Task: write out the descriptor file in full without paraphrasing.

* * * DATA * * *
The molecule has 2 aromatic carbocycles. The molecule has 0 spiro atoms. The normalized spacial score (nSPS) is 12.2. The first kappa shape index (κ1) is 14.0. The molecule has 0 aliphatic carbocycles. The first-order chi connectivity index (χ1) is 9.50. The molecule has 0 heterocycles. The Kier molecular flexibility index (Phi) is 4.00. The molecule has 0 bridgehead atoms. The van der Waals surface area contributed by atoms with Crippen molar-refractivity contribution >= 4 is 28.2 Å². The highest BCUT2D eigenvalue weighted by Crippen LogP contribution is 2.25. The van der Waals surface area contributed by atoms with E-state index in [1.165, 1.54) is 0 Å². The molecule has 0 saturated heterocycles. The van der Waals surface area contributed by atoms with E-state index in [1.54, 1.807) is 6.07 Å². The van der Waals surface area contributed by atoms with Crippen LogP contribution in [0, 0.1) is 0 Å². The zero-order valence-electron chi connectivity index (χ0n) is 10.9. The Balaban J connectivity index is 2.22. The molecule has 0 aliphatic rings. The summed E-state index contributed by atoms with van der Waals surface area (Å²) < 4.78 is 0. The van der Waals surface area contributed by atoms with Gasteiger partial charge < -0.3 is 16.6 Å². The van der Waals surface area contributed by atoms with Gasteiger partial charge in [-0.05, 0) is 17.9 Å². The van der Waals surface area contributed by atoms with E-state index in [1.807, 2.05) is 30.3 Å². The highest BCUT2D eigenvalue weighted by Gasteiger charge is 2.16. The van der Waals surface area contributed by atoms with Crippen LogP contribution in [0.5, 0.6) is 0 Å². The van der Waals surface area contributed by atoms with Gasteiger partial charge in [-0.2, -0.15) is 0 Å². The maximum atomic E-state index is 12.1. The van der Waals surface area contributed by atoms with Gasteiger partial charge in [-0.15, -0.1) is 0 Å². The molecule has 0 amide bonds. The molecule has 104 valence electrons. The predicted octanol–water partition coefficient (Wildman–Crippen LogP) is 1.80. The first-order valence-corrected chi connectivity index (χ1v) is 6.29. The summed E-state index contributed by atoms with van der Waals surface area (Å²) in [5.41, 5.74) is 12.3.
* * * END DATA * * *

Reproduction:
The molecule has 2 aromatic carbocycles. The molecule has 0 spiro atoms. The normalized spacial score (nSPS) is 12.2. The first kappa shape index (κ1) is 14.0. The molecule has 0 aliphatic carbocycles. The first-order chi connectivity index (χ1) is 9.50. The molecule has 0 heterocycles. The Kier molecular flexibility index (Phi) is 4.00. The molecule has 0 bridgehead atoms. The van der Waals surface area contributed by atoms with Crippen molar-refractivity contribution >= 4 is 28.2 Å². The highest BCUT2D eigenvalue weighted by Crippen LogP contribution is 2.25. The van der Waals surface area contributed by atoms with E-state index in [1.165, 1.54) is 0 Å². The molecule has 0 saturated heterocycles. The van der Waals surface area contributed by atoms with E-state index in [1.54, 1.807) is 6.07 Å². The van der Waals surface area contributed by atoms with Crippen LogP contribution in [0, 0.1) is 0 Å². The zero-order valence-electron chi connectivity index (χ0n) is 10.9. The Balaban J connectivity index is 2.22. The molecule has 0 aliphatic rings. The summed E-state index contributed by atoms with van der Waals surface area (Å²) < 4.78 is 0. The van der Waals surface area contributed by atoms with Gasteiger partial charge < -0.3 is 16.6 Å². The van der Waals surface area contributed by atoms with Gasteiger partial charge in [-0.05, 0) is 17.9 Å². The van der Waals surface area contributed by atoms with E-state index in [1.807, 2.05) is 30.3 Å². The highest BCUT2D eigenvalue weighted by Gasteiger charge is 2.16. The van der Waals surface area contributed by atoms with Crippen LogP contribution in [0.5, 0.6) is 0 Å². The van der Waals surface area contributed by atoms with Gasteiger partial charge in [-0.2, -0.15) is 0 Å². The maximum atomic E-state index is 12.1. The van der Waals surface area contributed by atoms with Gasteiger partial charge in [-0.15, -0.1) is 0 Å². The molecule has 0 amide bonds. The molecule has 104 valence electrons. The predicted octanol–water partition coefficient (Wildman–Crippen LogP) is 1.80. The first-order valence-corrected chi connectivity index (χ1v) is 6.29. The summed E-state index contributed by atoms with van der Waals surface area (Å²) in [5.41, 5.74) is 12.3.